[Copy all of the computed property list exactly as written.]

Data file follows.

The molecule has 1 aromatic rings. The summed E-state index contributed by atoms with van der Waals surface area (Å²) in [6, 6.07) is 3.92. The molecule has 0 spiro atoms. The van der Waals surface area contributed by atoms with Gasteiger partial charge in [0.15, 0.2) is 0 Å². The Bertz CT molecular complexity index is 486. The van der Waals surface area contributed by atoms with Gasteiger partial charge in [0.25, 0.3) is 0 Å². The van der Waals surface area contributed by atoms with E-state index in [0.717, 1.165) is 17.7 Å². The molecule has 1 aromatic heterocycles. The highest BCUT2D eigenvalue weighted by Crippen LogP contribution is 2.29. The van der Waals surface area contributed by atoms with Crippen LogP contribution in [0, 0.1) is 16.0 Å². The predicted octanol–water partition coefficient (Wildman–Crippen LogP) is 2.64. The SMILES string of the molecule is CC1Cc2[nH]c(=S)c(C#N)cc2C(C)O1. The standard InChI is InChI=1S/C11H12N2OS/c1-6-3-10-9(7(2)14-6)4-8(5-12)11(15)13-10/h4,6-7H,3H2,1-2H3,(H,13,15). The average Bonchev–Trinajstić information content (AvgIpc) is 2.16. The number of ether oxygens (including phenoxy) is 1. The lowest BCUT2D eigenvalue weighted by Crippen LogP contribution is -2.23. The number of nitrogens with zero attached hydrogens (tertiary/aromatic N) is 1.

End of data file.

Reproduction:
The molecule has 1 aromatic rings. The summed E-state index contributed by atoms with van der Waals surface area (Å²) in [6, 6.07) is 3.92. The molecule has 0 spiro atoms. The van der Waals surface area contributed by atoms with Gasteiger partial charge in [0.15, 0.2) is 0 Å². The Bertz CT molecular complexity index is 486. The van der Waals surface area contributed by atoms with Gasteiger partial charge in [0.25, 0.3) is 0 Å². The van der Waals surface area contributed by atoms with E-state index in [0.717, 1.165) is 17.7 Å². The molecule has 1 aromatic heterocycles. The highest BCUT2D eigenvalue weighted by Crippen LogP contribution is 2.29. The van der Waals surface area contributed by atoms with Crippen LogP contribution in [0, 0.1) is 16.0 Å². The predicted octanol–water partition coefficient (Wildman–Crippen LogP) is 2.64. The SMILES string of the molecule is CC1Cc2[nH]c(=S)c(C#N)cc2C(C)O1. The standard InChI is InChI=1S/C11H12N2OS/c1-6-3-10-9(7(2)14-6)4-8(5-12)11(15)13-10/h4,6-7H,3H2,1-2H3,(H,13,15). The average Bonchev–Trinajstić information content (AvgIpc) is 2.16. The number of ether oxygens (including phenoxy) is 1. The lowest BCUT2D eigenvalue weighted by Crippen LogP contribution is -2.23. The number of nitrogens with zero attached hydrogens (tertiary/aromatic N) is 1.